Device Companies: In March 2017, two salesmen who admitted they bought expired and nearly expired weight loss gastric bands, which doctors later surgically implanted into patients in southern Florida, were sentenced to 1 year and 6 months and 7 months in prison, respectively. Between June 2014 and October 2015, the defendants, both senior account executives for Apollo Endosurgery, Inc., engaged in a scheme to unlawfully enrich themselves by misbranding LAP-BAND Adjustable Gastric Banding Systems, changing the serial number and expiration date in order to sell expired medical devices for profit. The defendants purchased expired and nearly expired LAP-BANDS through the internet and created false labels with fraudulent serial numbers and expiration dates to hide the true expiration date of the LAP-BANDs. They then sold the misbranded LAP-BANDs to local physicians. At least seven of these misbranded LAP-BANDS were subsequently implanted into patients.
Diagnostic Services: In June 2017, AMI Monitoring Inc., also known as Spectocor, Spectocor’s owner, Medi-Lynx Cardiac Monitoring LLC, and Medicalgorthmics SA agreed to pay approximately $13.5 million to resolve civil FCA allegations that they billed Medicare for higher and more expensive levels of cardiac monitoring services than requested by the ordering physicians. The government alleged that Spectocor and its owner, and later Medi-Lynx, marketed the Pocket ECG as capable of performing three separate types of cardiac monitoring services. When a physician sought to enroll a patient for Pocket ECG, however, the enrollment process allegedly only allowed the physician to enroll in Pocket ECG for the service, which provided the highest rate of reimbursement provided by a patient’s insurance, thus steering the ordering physician to a more costly level of service.
Drug Companies: In December 2016, Forest Laboratories LLC, located in New York and Forest Pharmaceuticals Inc. agreed to pay $35.5 million to settle federal civil FCA allegations that Forest paid kickbacks in violation of the Anti-Kickback Statute to induce prescriptions of the drugs Bystolic, Savella, and Nameda. The government alleged that Forest employed speaker program payments and meals as improper inducements. Forest allegedly provided these benefits even when the speaker programs were cancelled, no licensed healthcare professionals attended the programs, the same attendees had attended multiple programs over a short period of time, or the meals associated with the programs exceeded Forest’s internal cost limitations. In addition to the federal recovery, Forest paid $2.5 million to resolve state Medicaid liability.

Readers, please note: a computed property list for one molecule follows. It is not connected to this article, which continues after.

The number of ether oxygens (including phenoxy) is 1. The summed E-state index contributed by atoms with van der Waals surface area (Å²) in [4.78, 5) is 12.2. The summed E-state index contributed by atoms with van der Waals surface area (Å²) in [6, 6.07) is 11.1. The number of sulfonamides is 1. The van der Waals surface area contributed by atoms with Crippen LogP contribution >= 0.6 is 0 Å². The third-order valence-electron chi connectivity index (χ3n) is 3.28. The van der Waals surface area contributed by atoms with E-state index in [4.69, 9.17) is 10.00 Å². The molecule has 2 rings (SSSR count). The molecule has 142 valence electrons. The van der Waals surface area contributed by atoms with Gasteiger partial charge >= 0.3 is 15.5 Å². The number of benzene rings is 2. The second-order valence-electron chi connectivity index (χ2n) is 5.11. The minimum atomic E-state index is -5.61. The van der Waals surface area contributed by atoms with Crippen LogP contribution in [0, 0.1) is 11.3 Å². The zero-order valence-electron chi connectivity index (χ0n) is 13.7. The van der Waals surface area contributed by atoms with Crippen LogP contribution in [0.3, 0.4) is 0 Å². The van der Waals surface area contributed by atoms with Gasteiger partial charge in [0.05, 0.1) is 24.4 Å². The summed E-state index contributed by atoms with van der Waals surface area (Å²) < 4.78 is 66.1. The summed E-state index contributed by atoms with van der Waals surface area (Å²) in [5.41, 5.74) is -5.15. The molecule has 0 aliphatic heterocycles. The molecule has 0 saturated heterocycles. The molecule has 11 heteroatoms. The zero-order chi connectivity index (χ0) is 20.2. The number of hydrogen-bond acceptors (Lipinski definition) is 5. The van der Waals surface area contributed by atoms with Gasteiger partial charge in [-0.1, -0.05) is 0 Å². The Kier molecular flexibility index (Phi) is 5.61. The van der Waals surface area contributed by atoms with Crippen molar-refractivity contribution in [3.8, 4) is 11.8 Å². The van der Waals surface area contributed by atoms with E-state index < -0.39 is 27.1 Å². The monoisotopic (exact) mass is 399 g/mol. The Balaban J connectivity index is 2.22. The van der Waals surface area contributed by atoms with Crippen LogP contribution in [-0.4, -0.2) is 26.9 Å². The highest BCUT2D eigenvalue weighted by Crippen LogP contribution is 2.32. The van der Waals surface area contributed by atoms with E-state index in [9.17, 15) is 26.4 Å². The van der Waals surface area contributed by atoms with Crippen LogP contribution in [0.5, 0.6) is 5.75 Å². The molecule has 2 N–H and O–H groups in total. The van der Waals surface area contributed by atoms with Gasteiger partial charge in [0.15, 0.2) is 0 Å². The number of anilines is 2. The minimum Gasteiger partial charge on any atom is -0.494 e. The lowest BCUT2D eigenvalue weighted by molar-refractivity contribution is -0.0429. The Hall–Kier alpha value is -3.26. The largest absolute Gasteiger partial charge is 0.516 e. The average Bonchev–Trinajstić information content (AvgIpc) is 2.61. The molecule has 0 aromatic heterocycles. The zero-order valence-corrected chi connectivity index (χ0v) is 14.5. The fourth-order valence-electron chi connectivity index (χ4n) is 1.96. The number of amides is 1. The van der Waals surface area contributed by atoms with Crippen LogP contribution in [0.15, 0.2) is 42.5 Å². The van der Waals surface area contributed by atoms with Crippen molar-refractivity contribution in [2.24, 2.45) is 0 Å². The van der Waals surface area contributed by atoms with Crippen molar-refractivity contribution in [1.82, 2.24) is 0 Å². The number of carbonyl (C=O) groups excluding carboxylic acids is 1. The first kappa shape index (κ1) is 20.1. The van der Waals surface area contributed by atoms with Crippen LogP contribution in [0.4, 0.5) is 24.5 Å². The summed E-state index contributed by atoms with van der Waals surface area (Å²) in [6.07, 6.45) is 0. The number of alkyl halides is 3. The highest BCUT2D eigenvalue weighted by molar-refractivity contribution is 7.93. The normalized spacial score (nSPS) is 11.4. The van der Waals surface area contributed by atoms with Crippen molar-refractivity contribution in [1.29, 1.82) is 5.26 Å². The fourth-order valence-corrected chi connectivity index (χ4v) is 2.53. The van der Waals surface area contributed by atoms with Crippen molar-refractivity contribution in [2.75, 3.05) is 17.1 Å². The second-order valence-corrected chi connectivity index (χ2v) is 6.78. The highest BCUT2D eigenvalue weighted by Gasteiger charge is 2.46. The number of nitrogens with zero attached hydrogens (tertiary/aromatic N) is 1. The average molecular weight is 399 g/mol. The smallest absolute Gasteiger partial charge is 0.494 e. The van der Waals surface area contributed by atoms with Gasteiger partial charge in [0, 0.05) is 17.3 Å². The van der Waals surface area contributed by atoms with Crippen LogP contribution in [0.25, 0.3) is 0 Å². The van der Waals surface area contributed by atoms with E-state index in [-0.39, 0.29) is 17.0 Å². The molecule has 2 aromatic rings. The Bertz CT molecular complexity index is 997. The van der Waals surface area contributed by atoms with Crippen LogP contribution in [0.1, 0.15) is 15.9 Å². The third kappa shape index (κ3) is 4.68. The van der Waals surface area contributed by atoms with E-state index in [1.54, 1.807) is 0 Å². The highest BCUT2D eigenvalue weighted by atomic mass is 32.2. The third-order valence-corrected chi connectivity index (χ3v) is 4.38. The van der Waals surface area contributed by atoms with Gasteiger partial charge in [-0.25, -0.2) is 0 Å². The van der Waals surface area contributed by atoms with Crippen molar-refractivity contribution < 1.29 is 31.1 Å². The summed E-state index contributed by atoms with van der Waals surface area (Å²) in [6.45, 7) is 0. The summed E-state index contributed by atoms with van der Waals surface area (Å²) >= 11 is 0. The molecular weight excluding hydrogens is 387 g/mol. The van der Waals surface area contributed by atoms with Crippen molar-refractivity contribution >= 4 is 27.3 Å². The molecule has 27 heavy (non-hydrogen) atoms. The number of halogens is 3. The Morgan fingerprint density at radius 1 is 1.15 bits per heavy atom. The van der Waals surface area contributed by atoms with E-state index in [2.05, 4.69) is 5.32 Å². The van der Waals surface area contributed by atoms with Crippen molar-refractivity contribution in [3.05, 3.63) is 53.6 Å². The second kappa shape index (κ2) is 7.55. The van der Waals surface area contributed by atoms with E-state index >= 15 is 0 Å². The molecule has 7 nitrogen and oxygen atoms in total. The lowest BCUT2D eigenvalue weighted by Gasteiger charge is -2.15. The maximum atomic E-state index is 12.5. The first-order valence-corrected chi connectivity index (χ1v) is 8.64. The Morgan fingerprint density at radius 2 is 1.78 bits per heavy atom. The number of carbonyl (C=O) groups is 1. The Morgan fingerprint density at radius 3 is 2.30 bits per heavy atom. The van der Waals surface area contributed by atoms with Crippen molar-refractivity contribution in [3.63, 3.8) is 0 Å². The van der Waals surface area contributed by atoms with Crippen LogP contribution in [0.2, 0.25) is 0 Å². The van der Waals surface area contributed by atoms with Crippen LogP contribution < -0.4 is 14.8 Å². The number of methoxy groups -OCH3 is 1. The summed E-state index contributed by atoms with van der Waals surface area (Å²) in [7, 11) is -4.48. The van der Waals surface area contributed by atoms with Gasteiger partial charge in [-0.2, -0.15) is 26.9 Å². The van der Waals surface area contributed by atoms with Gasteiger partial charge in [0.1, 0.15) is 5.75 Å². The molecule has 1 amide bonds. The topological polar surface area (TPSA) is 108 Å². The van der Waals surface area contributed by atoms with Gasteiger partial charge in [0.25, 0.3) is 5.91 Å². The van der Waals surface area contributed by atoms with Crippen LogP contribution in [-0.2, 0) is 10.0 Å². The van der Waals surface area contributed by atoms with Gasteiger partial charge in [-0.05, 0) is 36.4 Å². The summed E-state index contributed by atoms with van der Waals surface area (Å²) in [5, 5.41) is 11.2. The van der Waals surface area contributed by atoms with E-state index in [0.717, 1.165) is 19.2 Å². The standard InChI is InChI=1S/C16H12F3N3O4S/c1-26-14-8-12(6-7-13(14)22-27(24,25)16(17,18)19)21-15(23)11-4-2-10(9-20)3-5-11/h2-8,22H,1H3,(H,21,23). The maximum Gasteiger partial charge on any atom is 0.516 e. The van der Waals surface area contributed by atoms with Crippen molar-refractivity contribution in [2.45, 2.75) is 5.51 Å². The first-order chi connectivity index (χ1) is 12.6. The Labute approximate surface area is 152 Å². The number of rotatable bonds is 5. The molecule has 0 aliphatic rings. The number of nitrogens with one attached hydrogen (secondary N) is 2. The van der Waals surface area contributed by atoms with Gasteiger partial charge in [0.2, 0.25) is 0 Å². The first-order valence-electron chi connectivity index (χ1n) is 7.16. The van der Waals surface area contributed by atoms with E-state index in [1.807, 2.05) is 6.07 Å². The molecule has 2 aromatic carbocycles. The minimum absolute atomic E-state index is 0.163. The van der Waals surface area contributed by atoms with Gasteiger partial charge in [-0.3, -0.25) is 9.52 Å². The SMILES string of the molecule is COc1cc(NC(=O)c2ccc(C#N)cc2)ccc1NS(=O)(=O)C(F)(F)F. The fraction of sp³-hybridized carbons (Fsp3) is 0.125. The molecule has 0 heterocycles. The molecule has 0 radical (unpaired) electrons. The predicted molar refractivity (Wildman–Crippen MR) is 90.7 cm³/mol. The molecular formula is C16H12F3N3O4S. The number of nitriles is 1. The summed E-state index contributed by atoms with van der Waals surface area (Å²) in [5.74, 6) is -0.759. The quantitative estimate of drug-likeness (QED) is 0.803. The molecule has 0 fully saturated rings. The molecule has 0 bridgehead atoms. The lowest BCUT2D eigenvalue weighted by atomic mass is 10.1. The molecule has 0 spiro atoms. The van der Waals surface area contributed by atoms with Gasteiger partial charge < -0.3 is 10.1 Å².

Durable Medical Equipment (DME): In March 2017, Braden Partners, L.P., doing business as Pacific Pulmonary Services, agreed to pay $11.4 million to resolve allegations against it and its general partner, Teijin Pharma USA LLC, that they violated the civil FCA. The United States alleged that beginning in about 2004, Pacific Pulmonary Services began submitting claims for home oxygen and oxygen equipment without obtaining a physician evaluation and authorization, as required by program rules. Further, beginning in 2006, certain of the company’s patient care coordinators also allegedly agreed to make patient referrals to sleep testing clinics in exchange for those clinics’ agreement to refer patients to Pacific Pulmonary Services for sleep therapy equipment in violation of the Anti-Kickback Statute.
Electronic Health Records: In May 2017, eClinical Works (ECW) agreed to pay $155 million to resolve a civil FCA lawsuit filed in Vermont alleging that ECW had misrepresented the capabilities of its software. The government alleged that to pass certification testing, the company modified its software by “hardcoding” only the drug codes required for testing and thereby concealed from its certifying entity that its software did not comply with the requirements for certification. ECW’s software also allegedly did not accurately record user actions in an audit log, and in certain situations did not reliably record diagnostic imaging orders or perform drug interaction checks. As a result, ECW allegedly caused the submission of false claims for federal incentive payments based on the use of ECW’s software. The United States also alleged that ECW paid unlawful kickbacks to customers in exchange for promoting its product.